This means that all talk such as: “Look, oinos is intoxicating wine and that’s the end of it” is out of order.
What is there in John 2:1-10 that proves Jesus made “a vast amount” (Seesemann, TDNT 5.165) of intoxicating wine?
It isn’t that people didn’t drink non-intoxicating wine—they did (as tens of thousands do this very day).
It isn’t that the English word wine is used—the word didn’t always mean “intoxicating” wine.
It isn’t that the word oinos is used—the word is ambiguous.
What is it then? Peter Cotterell (NIDOTTE 1.139) points us particularly to 2:10 where the emcee of the feast remarks on the unusual. Here’s what he said (following the NIV): “Everyone brings out the choice wine first and then the cheaper wine after the guests have had too much to drink; but you have saved the best till now.” The NRSV gives, “after the guests have become drunk.” The NRSV’s blunter rendering agrees with the more euphemistic “too much to drink”.
The rest of the versions (
I’m going to take it that the master of ceremonies at the feast said to the host. “Everyone brings out the best wine first and when the guests have become intoxicated they bring out the inferior stuff.” I’m going to take it that he stating the general rule.
The general rule then is the general rule today! If we invite guests to eat and drink with us we lay out the best dishes and cutlery and the best food and drink we have. It’s only when we have to that we bring out the lesser quality stuff. It’s a matter of courtesy and other things and there’s nothing strange about it.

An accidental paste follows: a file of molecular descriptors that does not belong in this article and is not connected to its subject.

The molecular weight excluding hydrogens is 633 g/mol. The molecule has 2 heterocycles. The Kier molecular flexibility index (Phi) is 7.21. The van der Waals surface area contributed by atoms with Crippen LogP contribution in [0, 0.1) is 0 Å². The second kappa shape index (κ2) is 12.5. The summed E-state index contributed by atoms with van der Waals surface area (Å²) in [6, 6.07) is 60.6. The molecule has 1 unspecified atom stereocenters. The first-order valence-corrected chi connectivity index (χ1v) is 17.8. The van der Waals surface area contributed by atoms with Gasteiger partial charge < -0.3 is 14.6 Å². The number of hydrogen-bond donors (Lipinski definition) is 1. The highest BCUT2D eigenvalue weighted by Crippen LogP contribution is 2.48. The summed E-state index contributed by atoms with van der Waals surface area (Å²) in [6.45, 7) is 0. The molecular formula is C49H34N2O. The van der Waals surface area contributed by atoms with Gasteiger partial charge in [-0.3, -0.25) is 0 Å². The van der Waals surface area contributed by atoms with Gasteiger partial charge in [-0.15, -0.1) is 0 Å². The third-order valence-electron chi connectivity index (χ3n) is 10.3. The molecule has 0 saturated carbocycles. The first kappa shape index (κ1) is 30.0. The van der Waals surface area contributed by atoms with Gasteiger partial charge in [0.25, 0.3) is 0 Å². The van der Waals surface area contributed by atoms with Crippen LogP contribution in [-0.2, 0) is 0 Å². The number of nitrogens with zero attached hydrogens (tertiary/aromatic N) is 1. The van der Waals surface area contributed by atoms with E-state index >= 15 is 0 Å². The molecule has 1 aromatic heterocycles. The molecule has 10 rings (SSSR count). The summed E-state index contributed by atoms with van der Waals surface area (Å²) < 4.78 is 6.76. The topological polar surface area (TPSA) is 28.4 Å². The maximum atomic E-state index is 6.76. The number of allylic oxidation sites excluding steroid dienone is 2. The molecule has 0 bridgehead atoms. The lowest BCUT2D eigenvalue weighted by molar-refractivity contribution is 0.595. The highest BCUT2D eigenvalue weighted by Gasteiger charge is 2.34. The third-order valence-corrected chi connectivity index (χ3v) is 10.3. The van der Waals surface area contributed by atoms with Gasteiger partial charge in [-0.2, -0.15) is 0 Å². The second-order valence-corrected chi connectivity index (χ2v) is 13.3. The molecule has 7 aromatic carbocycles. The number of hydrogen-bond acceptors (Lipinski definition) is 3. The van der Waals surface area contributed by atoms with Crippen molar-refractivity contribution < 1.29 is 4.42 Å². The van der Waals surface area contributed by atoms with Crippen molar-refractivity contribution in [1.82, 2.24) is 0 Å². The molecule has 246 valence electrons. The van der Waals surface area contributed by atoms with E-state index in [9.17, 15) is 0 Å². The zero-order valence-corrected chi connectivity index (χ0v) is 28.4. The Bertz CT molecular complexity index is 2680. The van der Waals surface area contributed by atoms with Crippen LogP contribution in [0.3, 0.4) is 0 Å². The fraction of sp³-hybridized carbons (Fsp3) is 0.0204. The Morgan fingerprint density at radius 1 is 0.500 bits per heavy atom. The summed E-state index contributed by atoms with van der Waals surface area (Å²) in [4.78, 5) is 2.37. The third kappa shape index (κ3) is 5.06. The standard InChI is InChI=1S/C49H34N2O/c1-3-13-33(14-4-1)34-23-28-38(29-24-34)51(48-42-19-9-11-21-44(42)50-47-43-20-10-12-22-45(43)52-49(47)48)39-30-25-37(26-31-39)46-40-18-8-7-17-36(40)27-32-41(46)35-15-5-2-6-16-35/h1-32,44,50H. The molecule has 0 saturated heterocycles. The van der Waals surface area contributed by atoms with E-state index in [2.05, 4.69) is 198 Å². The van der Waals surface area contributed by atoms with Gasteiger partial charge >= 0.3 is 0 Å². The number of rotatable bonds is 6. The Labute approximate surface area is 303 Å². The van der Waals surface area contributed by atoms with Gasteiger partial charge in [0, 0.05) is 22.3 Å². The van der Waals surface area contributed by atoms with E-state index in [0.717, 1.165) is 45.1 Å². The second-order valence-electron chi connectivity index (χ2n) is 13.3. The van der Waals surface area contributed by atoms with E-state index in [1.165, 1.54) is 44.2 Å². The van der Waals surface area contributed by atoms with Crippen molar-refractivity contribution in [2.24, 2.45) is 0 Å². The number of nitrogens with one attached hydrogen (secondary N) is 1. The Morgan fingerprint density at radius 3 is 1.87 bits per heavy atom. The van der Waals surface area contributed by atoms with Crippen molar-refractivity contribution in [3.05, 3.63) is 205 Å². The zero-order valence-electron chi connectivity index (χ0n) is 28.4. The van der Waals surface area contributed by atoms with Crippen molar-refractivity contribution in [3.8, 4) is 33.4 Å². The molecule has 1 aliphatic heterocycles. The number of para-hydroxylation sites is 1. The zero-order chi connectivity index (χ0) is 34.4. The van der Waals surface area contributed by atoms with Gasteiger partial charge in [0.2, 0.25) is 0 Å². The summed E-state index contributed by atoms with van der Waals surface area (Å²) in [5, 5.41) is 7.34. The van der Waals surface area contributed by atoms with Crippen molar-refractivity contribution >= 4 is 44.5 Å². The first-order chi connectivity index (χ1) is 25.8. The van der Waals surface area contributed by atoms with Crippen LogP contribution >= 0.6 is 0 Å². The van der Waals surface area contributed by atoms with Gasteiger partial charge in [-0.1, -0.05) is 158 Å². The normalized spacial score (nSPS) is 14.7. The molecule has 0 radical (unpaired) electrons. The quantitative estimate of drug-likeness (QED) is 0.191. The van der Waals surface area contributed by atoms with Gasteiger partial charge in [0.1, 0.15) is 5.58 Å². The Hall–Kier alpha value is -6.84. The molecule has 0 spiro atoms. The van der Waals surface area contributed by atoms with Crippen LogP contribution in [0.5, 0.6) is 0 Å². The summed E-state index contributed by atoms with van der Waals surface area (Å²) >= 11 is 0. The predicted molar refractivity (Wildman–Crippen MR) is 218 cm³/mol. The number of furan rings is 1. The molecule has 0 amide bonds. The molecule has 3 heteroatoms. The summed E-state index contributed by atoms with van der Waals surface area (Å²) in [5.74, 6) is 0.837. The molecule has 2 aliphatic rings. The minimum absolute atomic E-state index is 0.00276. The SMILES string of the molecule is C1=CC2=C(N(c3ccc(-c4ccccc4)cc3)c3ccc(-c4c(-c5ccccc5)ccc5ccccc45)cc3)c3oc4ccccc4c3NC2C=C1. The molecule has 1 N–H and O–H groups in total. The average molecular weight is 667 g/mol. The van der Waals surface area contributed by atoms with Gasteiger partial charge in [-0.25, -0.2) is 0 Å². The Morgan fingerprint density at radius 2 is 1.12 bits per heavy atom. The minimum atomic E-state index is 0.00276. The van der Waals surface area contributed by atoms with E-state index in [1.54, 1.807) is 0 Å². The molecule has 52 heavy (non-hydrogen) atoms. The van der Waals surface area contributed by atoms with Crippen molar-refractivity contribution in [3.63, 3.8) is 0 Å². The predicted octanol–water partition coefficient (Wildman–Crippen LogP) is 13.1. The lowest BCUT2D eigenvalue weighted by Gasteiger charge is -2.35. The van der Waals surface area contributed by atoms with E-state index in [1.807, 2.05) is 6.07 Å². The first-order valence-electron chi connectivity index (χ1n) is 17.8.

But none of that settles anything. The idea that the “choice” wine is better than the “inferior” because of alcoholic content is entirely out of touch with the text. The question is the quality of the grapes, the soil in which it was grown, the care in making it, the weather during the growing season, the nature of the vine—and more related issues. To imply that something in the alcoholic content of wine is what makes it better or worse is nonsense—unless you’re assessing “the kick” that is in it. I’ve drunk lots of fermented and non-fermented grape juice and there’s no persuading me that the alcohol level or lack of it is what makes the juice taste better or worse. I don’t know if any wine drinker today would claim that it’s the ethanol that “makes it” for them (ignoring the buzz effect). I don't mean to say the ethanol doesn't affect the taste—it does; but there are so many other elements that "make" the sensory qualities of fermented wine. Winemaking industries compete with each other and wine-tasting “experts” tell us they know which is the better wine and it has nothing to do with varying degrees of alcohol. It takes more than upping the ethanol content to make a “good” and good-tasting wine.
The idea that the emcee at that
He states the rule about host courtesy and wisdom. He isn’t saying about his company at this wedding; he isn’t saying that this company is already drunk (though who knows?).
But what has any of that to do with what Jesus did in producing up to 180 gallons of wine? If the only “wine” drunk by 1st century people was alcoholic we’d be surer that Jesus made alcoholic wine. If it was common to drink sweet, new wine that wasn’t fermented (despite the rule) we’d be less sure that he made alcoholic wine. If everyone drank nothing but alcoholic wine and this company had scoffed the lot and were heading for drunkenness maybe Jesus not only reversed the procedure but reversed the kind of wine they drank. [For something on the parables of the patch and the wineskins in Matthew 9:15-17. Click here.]
If you choose to, write me if you think I’m right off the wall here.